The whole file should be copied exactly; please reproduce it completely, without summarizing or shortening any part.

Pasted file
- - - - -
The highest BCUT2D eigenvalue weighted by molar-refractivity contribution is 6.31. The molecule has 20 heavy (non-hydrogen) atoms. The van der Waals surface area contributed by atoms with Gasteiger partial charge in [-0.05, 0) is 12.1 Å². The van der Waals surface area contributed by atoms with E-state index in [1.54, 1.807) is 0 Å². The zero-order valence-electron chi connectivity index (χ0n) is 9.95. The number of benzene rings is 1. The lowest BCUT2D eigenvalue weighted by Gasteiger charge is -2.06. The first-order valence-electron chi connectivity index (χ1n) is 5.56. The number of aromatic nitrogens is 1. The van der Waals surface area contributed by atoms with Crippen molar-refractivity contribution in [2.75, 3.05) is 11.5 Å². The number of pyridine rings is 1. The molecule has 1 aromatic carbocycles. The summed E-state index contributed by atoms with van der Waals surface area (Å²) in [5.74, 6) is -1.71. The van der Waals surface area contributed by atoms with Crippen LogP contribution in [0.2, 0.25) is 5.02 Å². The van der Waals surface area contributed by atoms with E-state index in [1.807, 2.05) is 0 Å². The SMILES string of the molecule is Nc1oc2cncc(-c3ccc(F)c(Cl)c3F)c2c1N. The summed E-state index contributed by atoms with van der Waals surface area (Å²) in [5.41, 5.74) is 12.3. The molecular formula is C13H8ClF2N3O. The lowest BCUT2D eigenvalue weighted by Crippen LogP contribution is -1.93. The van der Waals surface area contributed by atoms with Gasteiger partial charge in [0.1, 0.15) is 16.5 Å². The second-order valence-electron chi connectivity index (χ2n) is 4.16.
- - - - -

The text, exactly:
The highest BCUT2D eigenvalue weighted by molar-refractivity contribution is 6.31. The molecule has 20 heavy (non-hydrogen) atoms. The van der Waals surface area contributed by atoms with Gasteiger partial charge in [-0.05, 0) is 12.1 Å². The van der Waals surface area contributed by atoms with E-state index in [1.54, 1.807) is 0 Å². The zero-order valence-electron chi connectivity index (χ0n) is 9.95. The number of benzene rings is 1. The lowest BCUT2D eigenvalue weighted by Gasteiger charge is -2.06. The first-order valence-electron chi connectivity index (χ1n) is 5.56. The number of aromatic nitrogens is 1. The van der Waals surface area contributed by atoms with Crippen molar-refractivity contribution in [2.75, 3.05) is 11.5 Å². The number of pyridine rings is 1. The molecule has 1 aromatic carbocycles. The summed E-state index contributed by atoms with van der Waals surface area (Å²) in [5.74, 6) is -1.71. The van der Waals surface area contributed by atoms with Crippen LogP contribution in [0.2, 0.25) is 5.02 Å². The van der Waals surface area contributed by atoms with E-state index in [1.807, 2.05) is 0 Å². The SMILES string of the molecule is Nc1oc2cncc(-c3ccc(F)c(Cl)c3F)c2c1N. The summed E-state index contributed by atoms with van der Waals surface area (Å²) in [5.41, 5.74) is 12.3. The molecular formula is C13H8ClF2N3O. The lowest BCUT2D eigenvalue weighted by Crippen LogP contribution is -1.93. The van der Waals surface area contributed by atoms with Gasteiger partial charge in [0.1, 0.15) is 16.5 Å². The second-order valence-electron chi connectivity index (χ2n) is 4.16.